The phrase ‘improv’ usually evokes feelings of apprehension; Not only are the actors winging it, but us in the audience has no idea what to expect. Thankfully MacKenzie’s Daughters playing at The Basement Theatre on Saturday nights is in the stable hands of some of New Zealand’s funniest comics Alice Snedden, Laura Daniel, Kura Forrester, Hayley Sproull, Rhiannon McCall, Brynley Stent and Donna Brookbanks. All are also part of cult hit improv show Snort, but this is their first time playing in a solely female show. Think a soap opera parody of McLeod’s Daughters, set in Mackenzie Country.
The death of Mr Mackenzie has left the Mackenzie Country community in mourning leaving his daughters in charge . This is the Skelton storyline the comedians have to work with. The audience are asked to provide three prompts to help the cast on their improv journey – an object, an issue on the farm and a secret -and these will vary with each performance. The cast are also given a card each, with one signalling to the actor that they must to die at some point in the play, however, the actor that receives this card is the only one that knows this.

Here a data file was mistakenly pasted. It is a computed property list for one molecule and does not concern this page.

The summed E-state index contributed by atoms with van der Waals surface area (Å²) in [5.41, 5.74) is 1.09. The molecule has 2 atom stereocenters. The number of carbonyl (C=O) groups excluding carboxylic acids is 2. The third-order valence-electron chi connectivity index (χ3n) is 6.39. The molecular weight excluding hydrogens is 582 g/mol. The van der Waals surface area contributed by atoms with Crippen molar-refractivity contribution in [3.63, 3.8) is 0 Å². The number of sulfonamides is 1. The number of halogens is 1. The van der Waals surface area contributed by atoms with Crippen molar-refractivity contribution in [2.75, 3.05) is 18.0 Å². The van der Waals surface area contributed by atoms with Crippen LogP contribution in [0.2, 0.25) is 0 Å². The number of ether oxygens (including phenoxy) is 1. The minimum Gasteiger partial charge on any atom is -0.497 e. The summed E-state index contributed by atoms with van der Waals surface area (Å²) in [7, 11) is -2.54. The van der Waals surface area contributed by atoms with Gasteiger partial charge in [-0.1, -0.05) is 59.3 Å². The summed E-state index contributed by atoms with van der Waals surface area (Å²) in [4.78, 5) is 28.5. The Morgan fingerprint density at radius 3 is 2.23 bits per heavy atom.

Though most of the show is improvised, the setting for our actors is a farm where they’ve just lost their father, Mr Mackenzie, leaving the Mackenzie Country community in mourning and his daughter’s in charge. The audience is asked to provide an object (gloves), an issue on the farm (hunger) and a secret (killed somebody). The cast is also given a card each, with one signaling the receiving actor that they must die at some point in the play, however, the actor that receives this card is the only one that knows this.
Unfortunately, it’s still a rarity to see a comedy show entirely featuring women but these performers are slowly shaking off the stigma and biases that women aren’t as funny as their male counterparts. Based on the laughs we had on Saturday night I could make a strong case that they’re funnier. A particularly contrasting note to male improv shows was that none of the cast overpowered the other. Characters and stage time was shared evenly which amplified the comradery between these comic professionals as they bounced off each other, creating more opportunity for natural humour as opposed to strained interactions.
Reviewed by Nick MacDonald.